Mid-August , 1995

Darkness was setting in as I sat by a fire facing Pretty Hollow Creek in a remote section of the Smoky Mountains. I sat munching my trail mix and  was lost in thought.  As the bear crept closer I was remembering the first time I came to these mountains twenty years earlier.

I was 25 years old in September of 1975. It was seven months since my divorce was final and I was searching for peace of mind. It wasn’t going to come easily.  My mind was racing and the rain made trudging up Spruce Mountain difficult even for my young legs.  When I arrived at the top of the mountain I sat exhausted under a red spruce.  I was sitting some time before I noticed the miracle that was right before my eyes.  An ancient tree had fallen two thirds of the way to the ground. It was held up and alive by virtue of a smaller version of itself that propped it up like a crutch.  I had found my sacred spot.

Every five years for the next twenty years I returned to visit. The large tree fell and the little tree was obliterated by time. I witnessed the remaining tree grow smaller as it began its journey back to the earth. Much of the bark was gone and it was cool to the touch the last time I was there. The insides were  rotting and someone had carved his name onto its bones but the tree could not be shamed. New life was growing out of the bits of itself that fell to earth…

Now, two decades since that first trip, I was one day’s hike away from returning to the site.  What would I find?

I was startled out of my reverie by the snapping of a twig. I turned around found myself face to face with a black bear not four feet away. I yelled, “HEY!” and the bear ran 50 or 60 feet under the light of my flashlight. He then abruptly stopped, looked at me and slowly sauntered  into the thick woods.  I knew he had made a decision. He would be back.

I tied a rope to my bag of food and tossed it over a branch a good 15 feet up and 4 feet away from the trunk. I lay in my tent wide awake listening to the insects and the creek and the wind.  I was clutching my pocket knife when these sounds gave way to loud cracking branches. Something was circling the tent. The sound faded then erupted again with a louder CRACK and then a thump.  I gathered myself then went out with my light.  The food was gone. The bear had climbed the tree and snapped off the branch that the food was hanging from.  He had bit off the rope where it was tied to the bag and run off with his loot. I was left with a choice of either turning back or proceeding for what would be two nights and three days without food.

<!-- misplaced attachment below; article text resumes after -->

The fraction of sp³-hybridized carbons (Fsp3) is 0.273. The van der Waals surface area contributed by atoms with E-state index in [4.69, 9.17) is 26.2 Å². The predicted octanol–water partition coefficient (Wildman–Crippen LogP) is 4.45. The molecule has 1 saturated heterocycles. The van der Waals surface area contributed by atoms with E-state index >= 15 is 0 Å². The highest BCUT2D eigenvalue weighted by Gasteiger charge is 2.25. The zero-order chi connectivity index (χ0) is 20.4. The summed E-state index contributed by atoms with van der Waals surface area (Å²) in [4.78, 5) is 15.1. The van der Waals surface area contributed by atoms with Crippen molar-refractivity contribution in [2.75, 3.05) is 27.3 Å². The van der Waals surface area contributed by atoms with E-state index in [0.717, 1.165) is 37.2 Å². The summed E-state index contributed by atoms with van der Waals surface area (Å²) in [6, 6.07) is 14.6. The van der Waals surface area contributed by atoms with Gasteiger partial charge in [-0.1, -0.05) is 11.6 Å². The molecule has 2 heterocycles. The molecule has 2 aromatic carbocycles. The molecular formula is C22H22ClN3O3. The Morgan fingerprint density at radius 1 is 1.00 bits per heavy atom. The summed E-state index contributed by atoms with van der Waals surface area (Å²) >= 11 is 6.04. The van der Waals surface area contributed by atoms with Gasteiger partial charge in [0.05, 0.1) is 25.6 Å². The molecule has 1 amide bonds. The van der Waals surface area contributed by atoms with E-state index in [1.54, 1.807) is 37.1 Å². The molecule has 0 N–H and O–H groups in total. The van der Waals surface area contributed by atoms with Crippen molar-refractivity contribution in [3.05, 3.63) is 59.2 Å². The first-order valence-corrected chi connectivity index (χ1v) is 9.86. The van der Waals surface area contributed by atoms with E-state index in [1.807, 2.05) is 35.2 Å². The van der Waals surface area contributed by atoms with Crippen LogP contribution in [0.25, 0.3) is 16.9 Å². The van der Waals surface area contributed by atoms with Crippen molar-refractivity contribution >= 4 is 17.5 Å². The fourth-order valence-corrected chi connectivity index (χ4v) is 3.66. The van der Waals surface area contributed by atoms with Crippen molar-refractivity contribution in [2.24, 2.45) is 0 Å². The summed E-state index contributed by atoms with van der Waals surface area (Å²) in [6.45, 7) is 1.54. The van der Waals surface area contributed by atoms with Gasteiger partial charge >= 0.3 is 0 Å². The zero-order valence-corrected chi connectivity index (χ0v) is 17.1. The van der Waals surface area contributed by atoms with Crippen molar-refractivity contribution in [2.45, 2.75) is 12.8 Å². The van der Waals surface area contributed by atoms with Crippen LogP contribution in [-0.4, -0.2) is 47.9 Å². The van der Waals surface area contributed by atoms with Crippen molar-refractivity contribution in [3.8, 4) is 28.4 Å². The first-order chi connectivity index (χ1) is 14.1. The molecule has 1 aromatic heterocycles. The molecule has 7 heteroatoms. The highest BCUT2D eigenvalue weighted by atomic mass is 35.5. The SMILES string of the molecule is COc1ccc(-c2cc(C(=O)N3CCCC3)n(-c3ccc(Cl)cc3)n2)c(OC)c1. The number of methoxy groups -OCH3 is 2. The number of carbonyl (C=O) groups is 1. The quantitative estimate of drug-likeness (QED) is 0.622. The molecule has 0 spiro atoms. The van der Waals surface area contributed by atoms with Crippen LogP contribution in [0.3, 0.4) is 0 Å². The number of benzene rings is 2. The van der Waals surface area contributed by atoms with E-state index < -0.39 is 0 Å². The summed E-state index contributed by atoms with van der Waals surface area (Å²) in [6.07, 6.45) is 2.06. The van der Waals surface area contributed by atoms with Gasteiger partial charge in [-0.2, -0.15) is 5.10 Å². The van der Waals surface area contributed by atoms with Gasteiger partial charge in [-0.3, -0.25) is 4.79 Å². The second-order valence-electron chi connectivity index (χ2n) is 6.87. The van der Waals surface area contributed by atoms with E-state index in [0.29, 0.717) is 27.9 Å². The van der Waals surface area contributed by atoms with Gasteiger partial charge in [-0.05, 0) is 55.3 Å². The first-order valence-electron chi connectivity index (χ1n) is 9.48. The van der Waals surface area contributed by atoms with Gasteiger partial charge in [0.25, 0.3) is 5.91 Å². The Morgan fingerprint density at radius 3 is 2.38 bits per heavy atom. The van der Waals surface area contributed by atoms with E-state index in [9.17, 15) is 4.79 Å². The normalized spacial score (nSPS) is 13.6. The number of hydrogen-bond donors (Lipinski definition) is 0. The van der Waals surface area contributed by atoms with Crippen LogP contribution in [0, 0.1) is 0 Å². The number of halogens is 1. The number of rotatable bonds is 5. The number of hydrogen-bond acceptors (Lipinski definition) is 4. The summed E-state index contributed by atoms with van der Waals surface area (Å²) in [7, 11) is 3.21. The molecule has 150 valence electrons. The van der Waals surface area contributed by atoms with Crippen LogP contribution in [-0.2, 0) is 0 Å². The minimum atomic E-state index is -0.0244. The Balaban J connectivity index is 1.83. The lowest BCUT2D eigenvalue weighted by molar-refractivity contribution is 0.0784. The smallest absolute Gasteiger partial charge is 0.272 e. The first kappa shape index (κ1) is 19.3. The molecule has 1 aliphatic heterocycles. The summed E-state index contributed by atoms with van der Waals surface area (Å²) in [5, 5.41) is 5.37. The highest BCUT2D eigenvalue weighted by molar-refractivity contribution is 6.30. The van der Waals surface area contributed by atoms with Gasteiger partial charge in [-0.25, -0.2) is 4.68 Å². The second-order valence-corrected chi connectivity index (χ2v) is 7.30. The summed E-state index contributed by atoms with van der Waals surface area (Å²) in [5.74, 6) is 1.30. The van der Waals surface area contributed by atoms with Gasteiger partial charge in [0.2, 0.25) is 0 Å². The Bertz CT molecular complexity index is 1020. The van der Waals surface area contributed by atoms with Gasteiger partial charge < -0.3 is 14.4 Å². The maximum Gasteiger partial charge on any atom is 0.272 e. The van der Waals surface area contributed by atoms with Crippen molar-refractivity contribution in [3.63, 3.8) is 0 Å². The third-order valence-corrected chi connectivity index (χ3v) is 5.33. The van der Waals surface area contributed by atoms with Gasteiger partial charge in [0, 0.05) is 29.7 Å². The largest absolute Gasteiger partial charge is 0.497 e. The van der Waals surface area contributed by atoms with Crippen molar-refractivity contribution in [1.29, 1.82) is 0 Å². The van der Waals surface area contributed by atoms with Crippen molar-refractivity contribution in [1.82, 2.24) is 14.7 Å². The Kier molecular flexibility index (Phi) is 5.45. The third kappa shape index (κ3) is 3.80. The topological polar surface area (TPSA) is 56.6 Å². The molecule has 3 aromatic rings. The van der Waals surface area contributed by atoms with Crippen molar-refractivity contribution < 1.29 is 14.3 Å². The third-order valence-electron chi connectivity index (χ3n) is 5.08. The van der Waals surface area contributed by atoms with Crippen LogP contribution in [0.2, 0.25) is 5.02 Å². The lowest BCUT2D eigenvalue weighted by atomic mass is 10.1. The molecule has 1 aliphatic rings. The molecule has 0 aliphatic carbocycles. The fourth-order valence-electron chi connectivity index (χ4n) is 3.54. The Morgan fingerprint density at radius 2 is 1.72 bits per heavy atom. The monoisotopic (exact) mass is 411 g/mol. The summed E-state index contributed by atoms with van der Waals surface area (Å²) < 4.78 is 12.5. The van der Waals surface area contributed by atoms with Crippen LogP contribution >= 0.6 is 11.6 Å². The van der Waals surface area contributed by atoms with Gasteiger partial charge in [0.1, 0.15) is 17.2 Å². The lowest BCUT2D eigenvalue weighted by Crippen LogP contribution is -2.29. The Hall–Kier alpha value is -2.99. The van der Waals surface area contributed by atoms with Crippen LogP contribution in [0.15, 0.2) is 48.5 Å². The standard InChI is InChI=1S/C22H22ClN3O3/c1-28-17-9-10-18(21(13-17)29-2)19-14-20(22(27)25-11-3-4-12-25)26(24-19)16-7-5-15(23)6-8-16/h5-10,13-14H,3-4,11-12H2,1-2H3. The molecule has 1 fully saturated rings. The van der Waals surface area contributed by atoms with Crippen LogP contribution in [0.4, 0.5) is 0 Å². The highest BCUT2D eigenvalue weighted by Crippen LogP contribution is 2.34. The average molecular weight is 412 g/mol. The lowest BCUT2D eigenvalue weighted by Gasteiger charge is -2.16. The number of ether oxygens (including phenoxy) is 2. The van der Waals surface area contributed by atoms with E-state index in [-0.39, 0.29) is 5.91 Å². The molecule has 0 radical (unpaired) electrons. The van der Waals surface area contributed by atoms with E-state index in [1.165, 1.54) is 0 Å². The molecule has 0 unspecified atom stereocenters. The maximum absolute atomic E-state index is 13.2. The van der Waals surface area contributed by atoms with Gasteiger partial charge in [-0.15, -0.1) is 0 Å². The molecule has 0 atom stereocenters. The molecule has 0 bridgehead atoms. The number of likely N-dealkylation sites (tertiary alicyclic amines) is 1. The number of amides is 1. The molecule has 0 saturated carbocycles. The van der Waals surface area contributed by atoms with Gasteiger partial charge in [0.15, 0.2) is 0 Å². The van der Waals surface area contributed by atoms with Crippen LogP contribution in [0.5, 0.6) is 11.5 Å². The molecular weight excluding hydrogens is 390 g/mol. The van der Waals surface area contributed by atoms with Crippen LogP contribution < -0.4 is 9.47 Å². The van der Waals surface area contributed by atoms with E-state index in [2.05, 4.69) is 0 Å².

I decided to fast.

It was very hot and the little stream I remembered on the way up Spruce Mountain was dried up.  Water was also going to be a problem.  When I reached the top of the mountain I wiped the sweat from my eyes and stared in wonder. I couldn’t believe what I did not see. There would be no touching my old friend this year. The tree was gone.

What remained visible was impressive. Yellow birch and red spruce reached high into the sky and all around me and other fallen trees lay in the dense growth repeating the cyclical journey.  I knew, however, that my time with the site had come to an end.

Clearly a ceremony for the tree was called for.  I started out tamely by saying a rosary.  I then retold my history with the tree to the woods. Candles were lit to honor the four directions.  To the sound of squealing wild pigs I danced around the campfire waving a lit smudge stick of sage and cedar.  Filled with gratitude… even for the bear that asked me to fast, I blew out the candles and said goodbye.

The hike the next day was grueling. It would be at least ten miles to my next campsite and there would be no more streams until I arrived there.  The path was rarely used and overgrown with tall bushes and fallen trees.  A third of the way there I had a stare down with a wild pig. By this time I was as wild as he was and he blinked first.

When I finally arrived at the stream I threw myself in. One hundred small moths rose into the air creating infinite patterns of flickering blue. I had found my new spot.